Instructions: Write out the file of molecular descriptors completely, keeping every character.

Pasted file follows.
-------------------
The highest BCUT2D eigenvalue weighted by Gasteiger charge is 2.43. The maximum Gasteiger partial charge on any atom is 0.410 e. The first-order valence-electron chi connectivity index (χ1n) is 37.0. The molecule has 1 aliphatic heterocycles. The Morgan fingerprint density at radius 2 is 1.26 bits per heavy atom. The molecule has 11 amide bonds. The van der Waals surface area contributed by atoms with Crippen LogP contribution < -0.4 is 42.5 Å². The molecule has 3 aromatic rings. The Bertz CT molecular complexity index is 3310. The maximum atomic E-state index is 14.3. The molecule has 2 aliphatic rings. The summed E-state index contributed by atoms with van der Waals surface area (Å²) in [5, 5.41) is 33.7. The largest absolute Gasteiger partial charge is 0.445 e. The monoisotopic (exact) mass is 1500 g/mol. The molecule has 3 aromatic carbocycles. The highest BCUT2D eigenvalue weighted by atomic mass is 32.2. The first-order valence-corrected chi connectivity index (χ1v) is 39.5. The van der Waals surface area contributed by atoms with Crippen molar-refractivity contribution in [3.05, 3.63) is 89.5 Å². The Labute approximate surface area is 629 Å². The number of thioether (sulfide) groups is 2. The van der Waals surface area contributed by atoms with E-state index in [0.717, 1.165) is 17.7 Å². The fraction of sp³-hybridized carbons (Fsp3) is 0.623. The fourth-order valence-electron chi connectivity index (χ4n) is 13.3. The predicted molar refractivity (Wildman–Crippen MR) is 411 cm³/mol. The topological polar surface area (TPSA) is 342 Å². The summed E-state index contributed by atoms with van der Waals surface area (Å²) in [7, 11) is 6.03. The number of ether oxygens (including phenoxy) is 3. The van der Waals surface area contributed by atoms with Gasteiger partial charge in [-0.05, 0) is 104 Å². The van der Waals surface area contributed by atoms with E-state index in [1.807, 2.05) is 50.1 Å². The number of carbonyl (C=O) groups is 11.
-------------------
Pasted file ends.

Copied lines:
The highest BCUT2D eigenvalue weighted by Gasteiger charge is 2.43. The maximum Gasteiger partial charge on any atom is 0.410 e. The first-order valence-electron chi connectivity index (χ1n) is 37.0. The molecule has 1 aliphatic heterocycles. The Morgan fingerprint density at radius 2 is 1.26 bits per heavy atom. The molecule has 11 amide bonds. The van der Waals surface area contributed by atoms with Crippen LogP contribution < -0.4 is 42.5 Å². The molecule has 3 aromatic rings. The Bertz CT molecular complexity index is 3310. The maximum atomic E-state index is 14.3. The molecule has 2 aliphatic rings. The summed E-state index contributed by atoms with van der Waals surface area (Å²) in [5, 5.41) is 33.7. The largest absolute Gasteiger partial charge is 0.445 e. The monoisotopic (exact) mass is 1500 g/mol. The molecule has 3 aromatic carbocycles. The highest BCUT2D eigenvalue weighted by atomic mass is 32.2. The first-order valence-corrected chi connectivity index (χ1v) is 39.5. The van der Waals surface area contributed by atoms with Crippen molar-refractivity contribution in [3.05, 3.63) is 89.5 Å². The Labute approximate surface area is 629 Å². The number of thioether (sulfide) groups is 2. The van der Waals surface area contributed by atoms with E-state index in [0.717, 1.165) is 17.7 Å². The fraction of sp³-hybridized carbons (Fsp3) is 0.623. The fourth-order valence-electron chi connectivity index (χ4n) is 13.3. The predicted molar refractivity (Wildman–Crippen MR) is 411 cm³/mol. The topological polar surface area (TPSA) is 342 Å². The summed E-state index contributed by atoms with van der Waals surface area (Å²) in [7, 11) is 6.03. The number of ether oxygens (including phenoxy) is 3. The van der Waals surface area contributed by atoms with Gasteiger partial charge in [-0.05, 0) is 104 Å². The van der Waals surface area contributed by atoms with E-state index in [1.807, 2.05) is 50.1 Å². The number of carbonyl (C=O) groups is 11.